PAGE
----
How the Female Cycle Works: Three Phases and Sex Hormones | FEMNA

How the Female Cycle Works: Three Phases and Sex Hormones | FEMNA

Female hormones fluxuate. So much so that it affects our mood, sex drive, cravings and energy level. The body is a miraculous thing, and the female hormonal cycle is just one example of its ingenious. The only thing is that hormones are particular – they like to be exactly balanced, and when even one is lagging a bit or spiked just a smidge, we can experience some awful symptoms, like PMS. That is why it is super important to understand your body, its cycle and your hormones. FEMNA teaches you about you.

Yes, PMS and pms are just symptoms – hence the s-acronym. PMS was the first coined medical term in 1953 as Pre-Menstrual Symptoms. Now, women experience post-menstrual symptoms too. PMS isn’t normal! So, stop living with it.

Here’s a synopsis of how your body and hormones work during your monthly cycle and a few ways to prevent those nasty PMS and pms from every coming back.

Check out the hormone chart for a visual aid!


Phase 1: Follicular – When you “Frolic with her”

Follicular is not the sexiest word. It represents the follicles that grow into eggs. This phase prepares your body for ovulation. We begin the follicular phase and our monthly cycle the first day that we menstruate. This is why your GYNO always asks for the first day of your last period. Though many women can experience a short time of heavy bleeding and may consider their period over in just 4-5 days, the whole phase takes anywhere from 15-18 days because after menstruating, shedding the uterus lining from not becoming pregnant last month, the body prepares itself for fertilization and ovulation.

It’s like our bodies want us to get pregnant…

Yes, our body is constantly getting us ready for conception. The follicular phase is initiated by an unfertilized egg. After your ovary drops an egg in your fallopian tube (ovulation) and it does not become fertilized, the egg dissolves, triggering an increase in the luteinising (LH) and follicular stimulating hormone (FSH). These hormones travel from your brain to your ovaries to stimulate the growth of new eggs, preparing you for your next ovulation.

And when I think of my uterus preparing for fertilization, I imagine me and my uteric holding hands and frolicing… frolic with her = follicular – right?

The production of eggs increases the estrogen hormone which automatically stops the production of FSH so that your ovaries don’t fill up with an abundance of eggs. Don’t worry though, you won’t be laying eggs like chickens do – only one egg survives, the biggest and the strongest. The others die and the dominant egg matures with the rise of estrogen.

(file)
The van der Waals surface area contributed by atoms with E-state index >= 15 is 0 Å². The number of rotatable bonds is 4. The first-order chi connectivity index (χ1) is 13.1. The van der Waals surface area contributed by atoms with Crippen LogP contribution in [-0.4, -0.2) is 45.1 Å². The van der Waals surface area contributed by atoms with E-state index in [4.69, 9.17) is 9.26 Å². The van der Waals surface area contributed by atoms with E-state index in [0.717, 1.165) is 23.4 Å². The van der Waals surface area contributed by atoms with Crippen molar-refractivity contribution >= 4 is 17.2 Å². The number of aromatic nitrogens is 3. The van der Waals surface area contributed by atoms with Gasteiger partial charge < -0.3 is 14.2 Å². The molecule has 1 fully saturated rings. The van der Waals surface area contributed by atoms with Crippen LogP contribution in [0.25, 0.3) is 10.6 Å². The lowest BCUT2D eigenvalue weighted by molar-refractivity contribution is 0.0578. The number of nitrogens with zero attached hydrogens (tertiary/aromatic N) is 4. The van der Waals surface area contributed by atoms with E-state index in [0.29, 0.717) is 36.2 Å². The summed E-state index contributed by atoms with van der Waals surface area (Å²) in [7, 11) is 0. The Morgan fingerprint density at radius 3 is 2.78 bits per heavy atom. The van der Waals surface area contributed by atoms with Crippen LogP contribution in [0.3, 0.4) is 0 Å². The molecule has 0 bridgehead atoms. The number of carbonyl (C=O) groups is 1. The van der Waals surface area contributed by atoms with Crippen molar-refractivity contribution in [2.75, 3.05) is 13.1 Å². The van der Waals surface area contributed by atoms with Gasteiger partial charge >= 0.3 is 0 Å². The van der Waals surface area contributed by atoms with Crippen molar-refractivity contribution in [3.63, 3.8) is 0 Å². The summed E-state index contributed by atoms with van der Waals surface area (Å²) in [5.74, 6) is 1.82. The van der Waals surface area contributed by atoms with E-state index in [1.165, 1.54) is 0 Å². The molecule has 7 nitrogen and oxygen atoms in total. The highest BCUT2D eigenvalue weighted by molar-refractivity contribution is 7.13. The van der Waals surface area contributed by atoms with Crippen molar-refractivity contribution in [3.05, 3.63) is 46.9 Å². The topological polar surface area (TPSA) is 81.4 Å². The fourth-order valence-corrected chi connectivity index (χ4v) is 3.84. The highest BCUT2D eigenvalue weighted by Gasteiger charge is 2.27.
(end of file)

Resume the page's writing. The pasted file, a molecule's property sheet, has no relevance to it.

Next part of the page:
Phase 2: Ovulatory – It’s your “Ovulate story”

You guessed it. This is the phase when you ovulate – or really just the day. You only have one day of ovulation but you are most fertile 2-3 days beforehand and still fertile up to 6 days before your ovulation day because sperm can live that long.

Ovulation is the moment when your body releases a mature egg – the one that survived and was just stimulated during your follicular phase. The release is triggered by a chain of events starting with the increase of estrogen which stopped the production of the follicular stimulating hormone (FSH) in the last phase. With raising estrogen, your hypothalamus, a gland in the brain, releases the chemical gonadotrophin-releasing hormone (GnRH) which raises the level of the luteinising hormone (LH). The LH is responsible for the egg release.

Now, your fallopian tubes have a fertile egg waiting for insemination. During this phase, your body temperature rises about .5-1° C (1-2° F) and you might notice your vaginal mucus resembles the texture of egg whites. Many women also experience a heightened libido – our species’ survival mechanisms at work!

Find out 4 ways to track your ovulation

If you take birth control, you do not ovulate. The hormones work to trick your body into thinking that it is pregnant by raising progesterone. This means that your body will not ovulate. The most common problem for women who take the pill and then stop is getting their body back into its normal cycle which means ovulating again.

 Hormonal Cycle Chart


Phase 3: Luteal – It’s when “You heal”

This is the final stage of your cycle, after you have ovulated. This is when your body heals (you heal = luteal) – either by protecting your uterus for pregnancy or cleansing the unfertilized egg for a new cycle.

After ovulation, your body does not know right away if you have become pregnant or not, so it prepares for pregnancy by raising progesterone and a small bit of estrogen in your body. This combination creates a thick uterus lining that works to protect the pregnancy like armor.

If the egg becomes fertilized, the body will continue to pump out progesterone to maintain the thick lining armor in order to continue the pregnancy. If the egg does not become fertilized, the egg will start to die around day 22 in a 28-day cycle. This triggers a drop in progesterone because the body does not need the baby armor anymore. The drop in progesterone sheds the lining of the uterus, like a uterus cleanse, so that it can generate a new egg for the new cycle of the month.

And, the shedding of the uterus lining is menstruation. Back to phase one!



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Annie is the Content Creator at Femna as well as a freelance writer in the cannabis, architecture, wine and travel industries. She enjoys the smell of an early, dewy morning surrounded by redwood trees upon a mountain top. There she thrives.

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